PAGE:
Pierre Poilievre is the new leader of the Conservative Party of Canada, securing victory on the first ballot after a record-setting and divisive leadership campaign. After a seven-month campaign, the long-time MP and former cabinet minister from Ontario won the election decisively, securing close to 23,000 of the just under 38,000 electoral points up for grabs. Mr. Poilievre secured support across the country, coming in as members first choice in almost every riding.
Receiving 68 per cent of the vote, Poilievre far outpaced his progressive conservative rival and runner up Jean Charest’s 16 per cent of the vote. Social conservative and MP Leslyn Lewis placed third, with just over 9 per cent of the vote. Former Ontario MPP Roman Baber placed fourth, with 5 per cent of the vote, and mayor-turned MP Scot Aitchison finished last with 1 per cent of the vote.
Much of Poilievre’s success is due to the effectiveness of his campaign’s ground-game organization in spreading his message and mobilizing supporters. His campaign not only featured a substantial social media presence and well-attended rallies, but broke records in fundraising and memberships sold. As with the final results, his closest competitors dragged far behind. This is important for what it says about the support of existing Conservative members and elites. This had been made clear by several endorsements, including former PM Harper. The former rime minister had not publicly supported any candidate in the prior two races.
That helped to further legitimize the strength of Poilievre’s appeal and provide further assistance to the campaign’s organizational effectiveness. What accounts for this widespread success, and what does it mean for the future of the Conservative Party? Poilievre’s appeal hasn’t just appealed to committed partisans; it’s also generated a degree of excitement among voters with no prior conservative leanings – especially young people.
Poilievre provided a general and coherent leadership appeal that provided a conventionally conservative set of diagnoses and prescriptions of Canada’s pressing problems, legitimizing conservative priorities that include smaller government, economic development, open markets and more individual freedoms. There was something for many Canadians in his platform. He also spoke of a desire among many Conservative partisans for a more assertive, positive and ideologically conscious conservatism. The electoral losses of previous Conservative leaders Andrew Scheer and Erin O’Toole were arguably in part due to the party’s attempt to present itself as a moderate, Liberal lite choice for voters.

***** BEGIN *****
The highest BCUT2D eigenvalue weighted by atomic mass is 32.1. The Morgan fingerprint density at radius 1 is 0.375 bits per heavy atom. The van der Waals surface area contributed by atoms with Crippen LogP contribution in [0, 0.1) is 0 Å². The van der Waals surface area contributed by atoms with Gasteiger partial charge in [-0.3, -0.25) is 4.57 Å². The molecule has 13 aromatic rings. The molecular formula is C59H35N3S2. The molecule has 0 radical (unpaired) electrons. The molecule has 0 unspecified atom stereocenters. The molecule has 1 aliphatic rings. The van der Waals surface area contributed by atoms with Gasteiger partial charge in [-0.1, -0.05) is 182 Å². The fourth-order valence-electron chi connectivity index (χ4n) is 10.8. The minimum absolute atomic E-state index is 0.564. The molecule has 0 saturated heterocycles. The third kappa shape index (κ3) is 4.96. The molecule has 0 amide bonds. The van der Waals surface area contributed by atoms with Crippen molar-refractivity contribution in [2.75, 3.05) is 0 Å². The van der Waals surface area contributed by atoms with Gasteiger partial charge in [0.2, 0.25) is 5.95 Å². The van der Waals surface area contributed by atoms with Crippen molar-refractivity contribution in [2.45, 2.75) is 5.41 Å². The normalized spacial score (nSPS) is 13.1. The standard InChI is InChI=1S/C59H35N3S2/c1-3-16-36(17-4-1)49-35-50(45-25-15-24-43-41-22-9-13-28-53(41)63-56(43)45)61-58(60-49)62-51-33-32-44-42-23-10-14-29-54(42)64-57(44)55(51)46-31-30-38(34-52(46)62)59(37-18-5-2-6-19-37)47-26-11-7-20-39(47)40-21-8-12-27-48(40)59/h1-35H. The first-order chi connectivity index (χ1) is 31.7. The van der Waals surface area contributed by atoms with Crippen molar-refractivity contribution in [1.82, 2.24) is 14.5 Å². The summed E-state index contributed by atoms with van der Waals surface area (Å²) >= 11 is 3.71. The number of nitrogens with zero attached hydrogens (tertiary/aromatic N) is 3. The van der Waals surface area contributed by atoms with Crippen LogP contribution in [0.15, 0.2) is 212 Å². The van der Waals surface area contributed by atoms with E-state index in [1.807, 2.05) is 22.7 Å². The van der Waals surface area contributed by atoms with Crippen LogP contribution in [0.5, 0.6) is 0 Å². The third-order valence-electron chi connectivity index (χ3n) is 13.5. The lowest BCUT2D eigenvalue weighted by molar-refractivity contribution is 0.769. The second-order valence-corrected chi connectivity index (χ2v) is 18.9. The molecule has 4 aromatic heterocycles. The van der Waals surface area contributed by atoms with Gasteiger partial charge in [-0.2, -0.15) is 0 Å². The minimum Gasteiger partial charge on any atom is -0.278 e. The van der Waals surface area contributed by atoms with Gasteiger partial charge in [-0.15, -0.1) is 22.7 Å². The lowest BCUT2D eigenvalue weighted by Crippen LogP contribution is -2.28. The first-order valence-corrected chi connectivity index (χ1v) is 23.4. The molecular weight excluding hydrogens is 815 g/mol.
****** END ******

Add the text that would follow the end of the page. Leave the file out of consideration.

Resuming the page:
The new conservative leader in contrast made an effort to encourage voters to be proud to be conservative, championing rather than merely defending conservative principles. He provided an actual alternative to the Liberals instead of trying to appeal to voters via moderate messaging. His win suggests his strategy worked and the party is unified. The discussions of a centrist conservative movement, perhaps even split from a party lead by Poilievre, were premature. And given his populism and strong attacks on Prime Minister Justin Trudeau, Poilievre could attract People’s Party supporters back into the fold, although leader Maxime Bernier is likely to continue to challenge the leader’s credentials as a real conservative and has already warned he’ll skew to the left after winning the leadership. At the same time, diminished, the Conservative Party’s divisions among more traditionalist and libertarian supporters. This will continue to pose a challenge for Poilievre, given the Liberal Party’s historic and continuing eagerness to take advantage of those divisions.
Once its all said and done with the conservative leadership…. l feel that he now needs to appeal to all across party lines. Mr. Poilievre can appeal to a greater mass especially young folks where he is seen as the next cool leader. He has a great opportunity to take this momentum and translate it into votes. He said all the proper things to win the leadership which in my opinion is always the tougher thing to do and now the real work begins.
Note to Pierre Poilievre….
The Liberal’s under Trudeau should not be underestimated. Liberals and their political operatives know how to win elections. Even though this past week, Justin Trudeau announced to his cabinet that he will be seeking the next federal election as it’s leader and be leading the party into battle against Poilievre, it still needs to be seen if he goes through with it. Words that need to be said by Trudeau as he does not want to be a sitting duck. On the other hand, my political estimation is that Trudeau will run again, and he will not be an easy candidate to beat. The Liberal movement especially with ethnics and young folks is a rock-solid support for the liberals and if Poilievre goes too far to the right, it could hurt his chances.
The one biggest knock against Poilievre is that he may be too far to the right in a country that has traditionally been center left of the political spectrum. However, he can change all that and create a fresh new approach as his previous positions have won him the nomination, which was crucial, because without that …you are nowhere. You have the title, now its incumbent on you to craft your fresh positions for everyone as we need a total cleaning of the kitchen cabinets and bring in some new food.
It’s yours to lose, just made sure the system does not change who you are.